Update on the Current Situation in the Maldives (20/02/2018): President’s Proposed Amendment to State of Emergency Decree Amended and Approved by Majlis
The President’s proposed amendment to the Decree (No. 2018/3) declaring the State of Emergency was approved by the People’s Majlis today.
The National Security Committee of the Majlis had recommended yesterday that Majlis endorse the amendments proposed by the President while proposing additional amendments.
Majlis approved the amendments in three motions. The motions voted on were as follows:
1. To remove all restrictions placed by the State of Emergency Decree on;
- Article 100 – Removal of President or Vice President
- Article 101 – Vote of no confidence in a member of the Cabinet
- Article 113 – Jurisdiction of the Supreme Court
- Article 228 – Removal from Office of the Prosecutor General
2. To extend the State of Emergency by an additional 30 days in so far as it shall only apply to those alleged to have carried out illegal activities – it shall not apply to otherwise law abiding residents of, or visitors to, the Maldives.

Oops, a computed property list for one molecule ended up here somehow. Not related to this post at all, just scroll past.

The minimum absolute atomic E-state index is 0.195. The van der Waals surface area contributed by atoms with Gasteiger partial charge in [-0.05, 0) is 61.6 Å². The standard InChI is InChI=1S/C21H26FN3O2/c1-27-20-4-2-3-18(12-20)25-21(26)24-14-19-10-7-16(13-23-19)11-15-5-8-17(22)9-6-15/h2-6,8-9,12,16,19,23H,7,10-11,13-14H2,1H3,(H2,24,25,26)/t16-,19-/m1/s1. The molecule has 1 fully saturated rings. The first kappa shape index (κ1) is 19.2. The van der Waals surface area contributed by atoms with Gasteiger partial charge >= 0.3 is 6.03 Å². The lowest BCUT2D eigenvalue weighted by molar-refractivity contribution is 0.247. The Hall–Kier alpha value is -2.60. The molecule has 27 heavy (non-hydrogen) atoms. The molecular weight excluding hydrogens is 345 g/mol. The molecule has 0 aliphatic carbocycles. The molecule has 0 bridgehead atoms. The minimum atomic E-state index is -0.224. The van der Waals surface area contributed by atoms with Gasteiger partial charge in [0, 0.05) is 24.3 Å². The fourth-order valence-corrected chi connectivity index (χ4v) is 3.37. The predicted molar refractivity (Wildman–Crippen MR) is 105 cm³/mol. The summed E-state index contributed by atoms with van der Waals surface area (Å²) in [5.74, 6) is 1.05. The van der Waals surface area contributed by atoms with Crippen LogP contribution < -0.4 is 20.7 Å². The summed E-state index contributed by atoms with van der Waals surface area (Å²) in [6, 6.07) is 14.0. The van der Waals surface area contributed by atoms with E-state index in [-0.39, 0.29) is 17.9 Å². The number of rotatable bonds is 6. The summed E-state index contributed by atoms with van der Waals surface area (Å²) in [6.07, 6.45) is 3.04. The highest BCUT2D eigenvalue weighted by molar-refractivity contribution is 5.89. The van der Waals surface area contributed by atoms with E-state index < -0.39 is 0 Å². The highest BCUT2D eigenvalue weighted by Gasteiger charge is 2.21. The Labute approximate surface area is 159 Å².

3. To seek Legal Clarification from the Supreme Court, pursuant to Article 95 of the Constitution, on the applicability of Section 38 of Parliamentary Rules of Procedure.
Section 38 of Parliamentary Rules of Procedure, pursuant to Article 87(b) of the Constitution, relates to voting by members of the Majlis in matters requiring compliance by citizens.
President Abdulla Yameen Abdul Gayoom, on 5 February 2018, declared a State of Emergency by Presidential Decree No. 2018/3, under Article 253 of the Constitution of the Republic of Maldives.
As per the Presidential Decree, the State of Emergency was enforced in order to protect the peace and wellbeing of all citizens, and the country, and to facilitate investigations following the events that unfolded in relation to the Supreme Court Order No. SC-SJ/01/2018, issued on 1 February 2018, which resulted in the disruption of the functions of the executive power and the State institutions vested with specific mandates under the Constitution, the infringement of national security and public interest, and if implemented, would potentially lead to an undermining of the supremacy of the Constitution of the Republic of Maldives.
Despite the declaration of the state of emergency, there will be no enforcement of a curfew; and general movements, services and businesses will not be affected.